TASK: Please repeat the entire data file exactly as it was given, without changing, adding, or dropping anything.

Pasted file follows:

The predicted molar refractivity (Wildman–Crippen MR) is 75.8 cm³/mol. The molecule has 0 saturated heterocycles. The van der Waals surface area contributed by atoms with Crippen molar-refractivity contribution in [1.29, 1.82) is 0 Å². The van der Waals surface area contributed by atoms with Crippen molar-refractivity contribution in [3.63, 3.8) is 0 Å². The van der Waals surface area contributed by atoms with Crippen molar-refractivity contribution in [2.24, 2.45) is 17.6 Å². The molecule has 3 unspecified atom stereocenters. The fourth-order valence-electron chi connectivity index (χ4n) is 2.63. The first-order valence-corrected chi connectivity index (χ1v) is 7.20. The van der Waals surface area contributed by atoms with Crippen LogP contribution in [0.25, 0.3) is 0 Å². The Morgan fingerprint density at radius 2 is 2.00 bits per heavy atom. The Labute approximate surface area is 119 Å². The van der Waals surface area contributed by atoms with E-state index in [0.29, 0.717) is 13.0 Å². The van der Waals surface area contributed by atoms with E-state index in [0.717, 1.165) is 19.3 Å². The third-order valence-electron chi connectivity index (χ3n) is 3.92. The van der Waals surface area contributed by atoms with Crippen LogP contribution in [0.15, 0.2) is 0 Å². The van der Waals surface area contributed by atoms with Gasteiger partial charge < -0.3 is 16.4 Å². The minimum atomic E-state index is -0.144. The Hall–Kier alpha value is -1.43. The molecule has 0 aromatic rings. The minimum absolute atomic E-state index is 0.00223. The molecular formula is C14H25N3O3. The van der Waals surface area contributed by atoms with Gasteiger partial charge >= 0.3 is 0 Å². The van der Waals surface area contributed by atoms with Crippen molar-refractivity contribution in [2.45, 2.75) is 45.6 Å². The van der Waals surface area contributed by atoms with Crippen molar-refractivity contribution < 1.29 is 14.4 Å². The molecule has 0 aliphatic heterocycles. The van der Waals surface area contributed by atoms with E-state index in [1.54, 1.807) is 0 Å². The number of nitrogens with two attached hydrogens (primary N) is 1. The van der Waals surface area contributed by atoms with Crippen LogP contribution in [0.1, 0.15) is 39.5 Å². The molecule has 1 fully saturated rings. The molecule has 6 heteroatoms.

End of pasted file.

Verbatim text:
The predicted molar refractivity (Wildman–Crippen MR) is 75.8 cm³/mol. The molecule has 0 saturated heterocycles. The van der Waals surface area contributed by atoms with Crippen molar-refractivity contribution in [1.29, 1.82) is 0 Å². The van der Waals surface area contributed by atoms with Crippen molar-refractivity contribution in [3.63, 3.8) is 0 Å². The van der Waals surface area contributed by atoms with Crippen molar-refractivity contribution in [2.24, 2.45) is 17.6 Å². The molecule has 3 unspecified atom stereocenters. The fourth-order valence-electron chi connectivity index (χ4n) is 2.63. The first-order valence-corrected chi connectivity index (χ1v) is 7.20. The van der Waals surface area contributed by atoms with Crippen LogP contribution in [0.25, 0.3) is 0 Å². The Morgan fingerprint density at radius 2 is 2.00 bits per heavy atom. The Labute approximate surface area is 119 Å². The van der Waals surface area contributed by atoms with E-state index in [0.29, 0.717) is 13.0 Å². The van der Waals surface area contributed by atoms with E-state index in [0.717, 1.165) is 19.3 Å². The third-order valence-electron chi connectivity index (χ3n) is 3.92. The van der Waals surface area contributed by atoms with Crippen LogP contribution in [0.15, 0.2) is 0 Å². The van der Waals surface area contributed by atoms with Gasteiger partial charge < -0.3 is 16.4 Å². The minimum atomic E-state index is -0.144. The Hall–Kier alpha value is -1.43. The molecule has 0 aromatic rings. The minimum absolute atomic E-state index is 0.00223. The molecular formula is C14H25N3O3. The van der Waals surface area contributed by atoms with Gasteiger partial charge >= 0.3 is 0 Å². The van der Waals surface area contributed by atoms with Crippen molar-refractivity contribution in [2.45, 2.75) is 45.6 Å². The van der Waals surface area contributed by atoms with Crippen molar-refractivity contribution < 1.29 is 14.4 Å². The molecule has 0 aliphatic heterocycles. The van der Waals surface area contributed by atoms with E-state index in [1.54, 1.807) is 0 Å². The number of nitrogens with two attached hydrogens (primary N) is 1. The van der Waals surface area contributed by atoms with Crippen LogP contribution in [0.1, 0.15) is 39.5 Å². The molecule has 1 fully saturated rings. The molecule has 6 heteroatoms.